While there is no hierarchy between the “strategic” and the “operational case prioritization criteria,” (paras. 50–51), the overall impression is that the prioritization exercise is basically guided by practical considerations (quantity and quality of evidence, nature of cooperation to support OTP, etc.)Footnote 29 with more normative considerations (comparative assessment across selected cases, impact)Footnote 30 playing a secondary role.Footnote 31 It likely cannot be otherwise. For the concrete application of any (selection or prioritization) criterion is always situation- and case-specific, i.e., the ultimate selection or prioritization decision cannot be precisely determined by abstract criteria; it remains in the hands of the Prosecutor who enjoys discretion subject to only a limited judicial review.Footnote 32 In particular it has been acknowledged that the OTP enjoys quite a broad degree of flexibility with regard to the selection of cases (acts, incidents, persons) within an authorized investigation of a certain situation.Footnote 33 In any event, the development of abstract criteria and the broadest possible transparency in the selection process will not make this process immune against criticism—in fact, it is easy to criticize any prosecutorial choice as political or biased for other reasons—but only help to better explain the respective decisions.

Notwithstanding these critical remarks, the Policy Paper on Selection is a necessary tool to make the OTP's approach to selection/prioritization more transparent and also to serve as general guidance for OTP management (Executive Committee) and teams. It is for this reason that its documentation in this issue of the International Legal Materials is to be welcomed.

OFFICE OF THE PROSECUTOR: POLICY PAPER ON CASE SELECTION AND PRIORITISATION (INT’L CRIM. CT.)

This text was reproduced and reformatted from the text available at the International Criminal Court website (visited October 20, 2018), https://www.icc-cpi.int/itemsDocuments/20160915_OTP-Policy_Case-Selection_Eng.pdf.

OFFICE OF THE PROSECUTOR

POLICY PAPER ON CASE SELECTION AND PRIORITISATION

15 September 2016

TABLE OF CONTENTS

  1. 1. INTRODUCTION…………………………………[ILM Page 1137]

  2. 2. CASE SELECTION DOCUMENT…………………………………[ILM Page 1138]

  3. 3. GENERAL PRINCIPLES…………………………………[ILM Page 1138]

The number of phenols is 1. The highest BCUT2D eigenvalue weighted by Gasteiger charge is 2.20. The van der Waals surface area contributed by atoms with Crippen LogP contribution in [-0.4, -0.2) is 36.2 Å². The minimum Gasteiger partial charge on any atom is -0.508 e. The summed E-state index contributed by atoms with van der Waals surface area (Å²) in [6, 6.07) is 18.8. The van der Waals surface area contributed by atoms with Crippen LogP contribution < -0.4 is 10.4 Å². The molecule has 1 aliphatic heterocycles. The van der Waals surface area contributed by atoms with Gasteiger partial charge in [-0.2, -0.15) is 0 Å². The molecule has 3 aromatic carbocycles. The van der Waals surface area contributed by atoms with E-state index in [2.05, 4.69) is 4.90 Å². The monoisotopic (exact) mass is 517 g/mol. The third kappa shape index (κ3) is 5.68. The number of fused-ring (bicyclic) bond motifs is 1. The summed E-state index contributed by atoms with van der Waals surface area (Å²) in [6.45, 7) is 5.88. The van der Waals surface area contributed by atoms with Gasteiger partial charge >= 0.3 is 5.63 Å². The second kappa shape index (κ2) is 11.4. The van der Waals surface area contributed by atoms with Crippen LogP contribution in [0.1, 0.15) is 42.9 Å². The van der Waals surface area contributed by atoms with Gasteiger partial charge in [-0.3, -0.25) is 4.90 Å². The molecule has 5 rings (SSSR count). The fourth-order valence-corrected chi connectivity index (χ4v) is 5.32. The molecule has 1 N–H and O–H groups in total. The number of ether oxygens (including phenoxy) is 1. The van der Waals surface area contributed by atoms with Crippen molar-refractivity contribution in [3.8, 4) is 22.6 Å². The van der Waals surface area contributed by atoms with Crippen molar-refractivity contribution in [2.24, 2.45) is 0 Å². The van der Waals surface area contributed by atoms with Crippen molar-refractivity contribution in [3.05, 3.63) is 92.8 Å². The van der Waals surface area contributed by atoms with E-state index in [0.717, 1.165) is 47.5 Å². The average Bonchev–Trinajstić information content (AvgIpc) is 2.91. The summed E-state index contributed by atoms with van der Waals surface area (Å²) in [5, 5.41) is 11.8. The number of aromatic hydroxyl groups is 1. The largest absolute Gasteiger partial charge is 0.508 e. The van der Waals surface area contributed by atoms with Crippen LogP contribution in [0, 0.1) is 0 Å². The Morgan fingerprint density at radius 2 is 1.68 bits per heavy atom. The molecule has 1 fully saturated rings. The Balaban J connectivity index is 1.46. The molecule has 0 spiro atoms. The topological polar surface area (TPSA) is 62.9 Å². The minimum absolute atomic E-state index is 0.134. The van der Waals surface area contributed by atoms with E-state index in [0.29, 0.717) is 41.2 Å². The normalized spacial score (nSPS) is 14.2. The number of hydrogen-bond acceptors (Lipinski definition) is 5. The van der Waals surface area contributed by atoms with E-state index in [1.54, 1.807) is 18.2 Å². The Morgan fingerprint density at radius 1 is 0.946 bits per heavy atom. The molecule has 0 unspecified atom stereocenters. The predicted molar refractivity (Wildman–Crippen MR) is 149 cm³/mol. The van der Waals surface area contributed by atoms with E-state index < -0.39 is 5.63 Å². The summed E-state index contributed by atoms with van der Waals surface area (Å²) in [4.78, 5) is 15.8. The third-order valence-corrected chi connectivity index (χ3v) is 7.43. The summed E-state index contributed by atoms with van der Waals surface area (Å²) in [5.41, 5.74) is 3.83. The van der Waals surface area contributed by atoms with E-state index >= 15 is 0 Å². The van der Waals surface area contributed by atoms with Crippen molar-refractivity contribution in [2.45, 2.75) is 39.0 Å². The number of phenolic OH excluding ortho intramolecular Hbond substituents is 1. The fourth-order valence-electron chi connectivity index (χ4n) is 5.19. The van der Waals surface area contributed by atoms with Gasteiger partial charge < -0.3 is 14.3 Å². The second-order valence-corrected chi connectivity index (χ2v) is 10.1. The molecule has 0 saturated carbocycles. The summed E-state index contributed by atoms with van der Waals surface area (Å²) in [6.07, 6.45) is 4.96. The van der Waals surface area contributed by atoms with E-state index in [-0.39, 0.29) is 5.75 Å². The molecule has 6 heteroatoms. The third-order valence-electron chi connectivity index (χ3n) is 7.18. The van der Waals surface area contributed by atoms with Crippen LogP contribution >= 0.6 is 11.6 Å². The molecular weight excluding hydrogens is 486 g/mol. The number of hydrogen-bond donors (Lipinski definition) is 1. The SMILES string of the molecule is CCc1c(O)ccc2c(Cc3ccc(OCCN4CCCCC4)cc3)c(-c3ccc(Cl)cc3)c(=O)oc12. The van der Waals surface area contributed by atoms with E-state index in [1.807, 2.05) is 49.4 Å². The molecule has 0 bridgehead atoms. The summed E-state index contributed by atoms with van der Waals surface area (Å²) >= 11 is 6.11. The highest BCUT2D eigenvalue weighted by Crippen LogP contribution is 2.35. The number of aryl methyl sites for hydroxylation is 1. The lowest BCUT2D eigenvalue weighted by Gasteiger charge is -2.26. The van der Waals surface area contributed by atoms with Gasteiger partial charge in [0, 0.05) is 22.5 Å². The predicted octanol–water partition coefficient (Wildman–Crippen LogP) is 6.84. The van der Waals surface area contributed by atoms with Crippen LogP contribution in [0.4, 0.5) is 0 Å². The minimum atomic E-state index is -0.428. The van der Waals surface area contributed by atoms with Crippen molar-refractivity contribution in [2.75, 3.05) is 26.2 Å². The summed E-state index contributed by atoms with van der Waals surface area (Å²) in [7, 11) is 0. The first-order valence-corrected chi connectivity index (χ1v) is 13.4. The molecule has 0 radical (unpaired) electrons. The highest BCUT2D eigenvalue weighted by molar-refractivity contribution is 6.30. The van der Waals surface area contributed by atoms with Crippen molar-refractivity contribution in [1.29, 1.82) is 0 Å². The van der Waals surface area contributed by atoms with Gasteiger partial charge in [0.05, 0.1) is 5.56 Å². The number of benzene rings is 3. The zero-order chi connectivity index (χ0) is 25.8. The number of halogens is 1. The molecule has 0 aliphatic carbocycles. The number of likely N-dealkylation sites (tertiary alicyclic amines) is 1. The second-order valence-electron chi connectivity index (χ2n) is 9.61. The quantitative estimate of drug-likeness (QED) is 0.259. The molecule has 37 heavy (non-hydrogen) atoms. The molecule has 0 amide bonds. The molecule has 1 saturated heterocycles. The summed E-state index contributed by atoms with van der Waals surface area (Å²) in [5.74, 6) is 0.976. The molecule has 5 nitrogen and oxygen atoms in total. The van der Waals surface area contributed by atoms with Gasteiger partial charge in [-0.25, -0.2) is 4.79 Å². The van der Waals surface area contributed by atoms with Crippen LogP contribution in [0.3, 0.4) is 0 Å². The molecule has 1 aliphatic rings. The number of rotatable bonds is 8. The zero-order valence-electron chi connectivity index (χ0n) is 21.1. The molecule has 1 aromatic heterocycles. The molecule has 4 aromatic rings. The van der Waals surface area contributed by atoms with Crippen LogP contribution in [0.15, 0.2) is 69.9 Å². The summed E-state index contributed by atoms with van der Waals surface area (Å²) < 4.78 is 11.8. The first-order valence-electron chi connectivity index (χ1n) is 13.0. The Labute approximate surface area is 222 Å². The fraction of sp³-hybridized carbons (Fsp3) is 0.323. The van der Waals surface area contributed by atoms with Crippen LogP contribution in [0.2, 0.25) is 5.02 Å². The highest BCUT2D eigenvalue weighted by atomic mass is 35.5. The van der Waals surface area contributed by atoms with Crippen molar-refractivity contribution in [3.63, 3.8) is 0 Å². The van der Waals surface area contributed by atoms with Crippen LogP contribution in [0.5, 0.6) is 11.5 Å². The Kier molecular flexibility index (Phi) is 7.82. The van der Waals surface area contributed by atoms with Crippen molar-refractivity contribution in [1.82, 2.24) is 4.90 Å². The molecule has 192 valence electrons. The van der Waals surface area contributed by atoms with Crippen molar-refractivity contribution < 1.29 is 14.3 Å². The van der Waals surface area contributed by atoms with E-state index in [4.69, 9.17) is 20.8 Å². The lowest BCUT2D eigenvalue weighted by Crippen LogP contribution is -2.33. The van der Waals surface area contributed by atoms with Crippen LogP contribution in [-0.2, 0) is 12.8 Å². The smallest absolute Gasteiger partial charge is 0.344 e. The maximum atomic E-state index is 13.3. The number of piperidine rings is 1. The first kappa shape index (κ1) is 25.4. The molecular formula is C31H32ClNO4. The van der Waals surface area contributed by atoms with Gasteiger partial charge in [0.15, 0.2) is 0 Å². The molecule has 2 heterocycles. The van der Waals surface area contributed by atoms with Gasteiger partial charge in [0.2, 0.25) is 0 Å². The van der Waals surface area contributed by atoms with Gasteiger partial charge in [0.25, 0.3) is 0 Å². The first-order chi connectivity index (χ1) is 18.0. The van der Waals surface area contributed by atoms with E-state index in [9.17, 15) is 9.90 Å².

1. a) Independence…………………………………[ILM Page 1138]

    2. b) Impartiality…………………………………[ILM Page 1139]

    3. c) Objectivity…………………………………[ILM Page 1139]

  4. 4. LEGAL CRITERIA…………………………………[ILM Page 1139]

    1. a) Jurisdiction…………………………………[ILM Page 1140]

    2. b) Admissibility…………………………………[ILM Page 1140]

    3. c) Interests of justice…………………………………[ILM Page 1140]

  5. 5. CASE SELECTION CRITERIA…………………………………[ILM Page 1141]

    1. a) Gravity of crime(s)…………………………………[ILM Page 1141]

    2. b) Degree of responsibility of alleged perpetrators…………………………………[ILM Page 1141]

    3. c) Charges…………………………………[ILM Page 1142]

  6. 6. CASE PRIORITISATION CRITERIA…………………………………[ILM Page 1142]

1. INTRODUCTION

1. This policy paper sets out the considerations which guide the exercise of prosecutorial discretion in the selection and prioritisation of cases for investigation and prosecution. It describes the policy and practice of the Office of the Prosecutor (“Office”) in relation to the process of choosing the incidents, persons and conduct to be investigated and prosecuted within a given situation and of prioritising cases both within a situation and across different situations. The paper is based on, inter alia, the Rome Statute (“Statute”), the Rules of Procedure and Evidence, the Regulations of the Court, the Regulations of the Office, the prosecutorial strategy and other policy documents of the Office, as well as the experience of the Office over its first decade of activities. It also draws from the jurisprudence of the International Criminal Court (“Court”), and international and national practice in this field.Footnote 1

2. This is an internal document of the Office and as such, it does not give rise to legal rights, and is subject to revision based on experience and in light of evolving jurisprudence and/or any relevant amendments to the legal texts of the Court.